27 Mar 2007 Which Microstock Websites Provide the Most Revenue?

One of the reasons I started this blog was that I couldn’t find anyone talking in detail about certain topics on any of the microstock blogs or forums. This was one of those topics.

For photographers starting out and wanting to know which microstock agencies are best for selling their photos and worth their time, this is fundamental information. Even for established microstockers who’ve been selling their photos online for some time it’s helpful to compare earnings across multiple microstock agencies.

In researching this article I found a lot of helpful information which I have collected and summarized here. With this information I realized that other microstockers are having success with websites that I’m not using. Based on the detail of that information I’m going to extend the number of agencies which sell my photos.

Microstock revenue comparison chart (2007-01-26)

This chart shows my microstock revenue since I first started. There are some things you need to know about this chart:

  • I have uploaded the same portfolio of photos to each of the top four agencies, though they have each rejected different photos
  • Figures for Jan-07 are estimates based on the average per-day rate so far this month
  • I had an extended license sale on iStockphoto in Aug-06 and one on Shutterstock in Sep-06
  • The start of each line indicates when I first started contributing to each site
  • I’ve grown my portfolio of photos along the way, but when starting with a new site I uploaded almost my entire portfolio
  • The figures exclude referrals and other non-royalty payments

Some initial observations:

  • iStockphoto is a stand out leader for our portfolio, most months
  • iStockphoto is also our most dynamic in terms of the high peaks and low troughs
  • Shutterstock is our second-best producer by a small margin, though with iStockphoto they’re in a league of their own
  • The introduction of iStockphoto’s disambiguation facility in Nov-06 caused a disproportionate drop in revenue in that month
  • There are clear seasonal trends where all sites experience a downturn at the same time

iStockphoto is clearly the agency which generates the most revenue for my portfolio at this time. Almost all the other articles and forum posts I’ve seen put Shutterstock as the most lucrative with iStockphoto second. I’m not sure why mine is different.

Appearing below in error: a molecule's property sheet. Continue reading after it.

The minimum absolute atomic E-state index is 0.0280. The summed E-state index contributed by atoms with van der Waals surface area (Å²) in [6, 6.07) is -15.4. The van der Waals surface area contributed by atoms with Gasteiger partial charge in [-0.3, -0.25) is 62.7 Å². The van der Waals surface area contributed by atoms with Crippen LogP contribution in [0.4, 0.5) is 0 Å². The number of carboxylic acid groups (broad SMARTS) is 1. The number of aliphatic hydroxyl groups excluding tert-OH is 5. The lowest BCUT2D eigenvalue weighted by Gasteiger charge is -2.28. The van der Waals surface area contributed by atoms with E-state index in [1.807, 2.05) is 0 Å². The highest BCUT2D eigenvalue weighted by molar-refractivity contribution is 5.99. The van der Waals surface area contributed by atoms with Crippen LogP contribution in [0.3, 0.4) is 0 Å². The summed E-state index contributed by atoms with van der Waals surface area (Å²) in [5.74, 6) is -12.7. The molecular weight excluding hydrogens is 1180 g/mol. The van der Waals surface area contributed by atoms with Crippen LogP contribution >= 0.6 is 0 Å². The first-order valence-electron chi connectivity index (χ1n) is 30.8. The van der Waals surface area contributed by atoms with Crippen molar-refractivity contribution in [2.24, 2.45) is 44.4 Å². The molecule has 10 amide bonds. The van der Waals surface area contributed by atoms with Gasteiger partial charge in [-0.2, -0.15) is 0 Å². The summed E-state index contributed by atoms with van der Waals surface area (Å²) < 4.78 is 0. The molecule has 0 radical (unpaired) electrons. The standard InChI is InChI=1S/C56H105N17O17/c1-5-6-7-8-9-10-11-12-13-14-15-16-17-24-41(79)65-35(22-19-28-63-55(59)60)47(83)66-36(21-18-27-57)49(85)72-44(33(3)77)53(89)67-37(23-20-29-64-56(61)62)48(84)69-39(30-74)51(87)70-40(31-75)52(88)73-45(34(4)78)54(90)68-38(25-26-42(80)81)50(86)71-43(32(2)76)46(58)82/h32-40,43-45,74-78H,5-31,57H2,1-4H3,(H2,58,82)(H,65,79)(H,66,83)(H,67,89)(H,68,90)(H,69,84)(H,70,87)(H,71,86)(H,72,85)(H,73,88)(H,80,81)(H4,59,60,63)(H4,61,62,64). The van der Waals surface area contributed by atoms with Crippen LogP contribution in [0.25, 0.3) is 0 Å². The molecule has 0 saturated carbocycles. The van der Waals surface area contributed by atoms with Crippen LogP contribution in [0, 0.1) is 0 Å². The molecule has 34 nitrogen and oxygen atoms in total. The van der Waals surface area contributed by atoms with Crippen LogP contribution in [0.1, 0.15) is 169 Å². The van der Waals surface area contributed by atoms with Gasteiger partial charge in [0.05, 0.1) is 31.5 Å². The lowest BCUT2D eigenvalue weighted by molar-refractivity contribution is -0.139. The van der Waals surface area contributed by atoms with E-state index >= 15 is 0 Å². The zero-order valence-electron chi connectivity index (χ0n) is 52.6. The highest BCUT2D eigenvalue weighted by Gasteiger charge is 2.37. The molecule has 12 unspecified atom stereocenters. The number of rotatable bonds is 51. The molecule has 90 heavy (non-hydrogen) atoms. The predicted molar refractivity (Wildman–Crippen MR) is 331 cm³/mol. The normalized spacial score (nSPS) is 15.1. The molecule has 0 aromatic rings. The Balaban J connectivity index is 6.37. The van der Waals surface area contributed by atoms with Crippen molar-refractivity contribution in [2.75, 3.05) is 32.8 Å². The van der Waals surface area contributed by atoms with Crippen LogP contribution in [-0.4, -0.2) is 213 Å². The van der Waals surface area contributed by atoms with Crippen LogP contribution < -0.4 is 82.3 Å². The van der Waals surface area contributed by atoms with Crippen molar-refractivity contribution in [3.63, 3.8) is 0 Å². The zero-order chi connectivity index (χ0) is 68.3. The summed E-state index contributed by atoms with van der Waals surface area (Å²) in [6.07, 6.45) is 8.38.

As for the weak performers, I’m considering my options at this time. I’ve continued uploading there in hope that they’ll increase sales, but the return on the time I spend submitting is looking like it’ll be more educational than financially lucrative.

It will be interesting to see how this young market consolidates and whether so many sites can be profitably sustained. For now I’m leaving my portfolios intact and monitoring progress. Remember that this chart is the experience of one portfolio and your mileage may vary. Consider also the popularity of each agency, as well as the license, agreement, rates and website features.

How do your experiences compare to mine?

For more up-to-date information on my comparative earnings, see my monthly earnings reports.

  • torque
    Posted at 01:49h, 02 March Reply


    I also sell on stock sites.. Funny that, Istock is by far the slowest site for me, and Fotolia is by far the site where I make most of my income (if you can call what I make an income that is 🙂 ).

    I liked your site dedicated to stock… Keep up the good work.



  • CJPhoto
    Posted at 05:55h, 14 April Reply

    Shutterstock is the best for me but iStock is catching up. The reason is I have less photos on iStock due to rejections. I think sales are more sustainable there so I think it will be my number 1 site shortly.

  • Rich B
    Posted at 21:46h, 19 April Reply

    I have yet to actually upload anything to a website . Shutterstock will not accept anything less then 4.0 megapixels and even though my camera is a 4.0 , most of my images only get to 3.9mp . I am forced to try a site that might allow 3.9 and be happy with my pic’s .

  • Peter
    Posted at 15:29h, 07 May Reply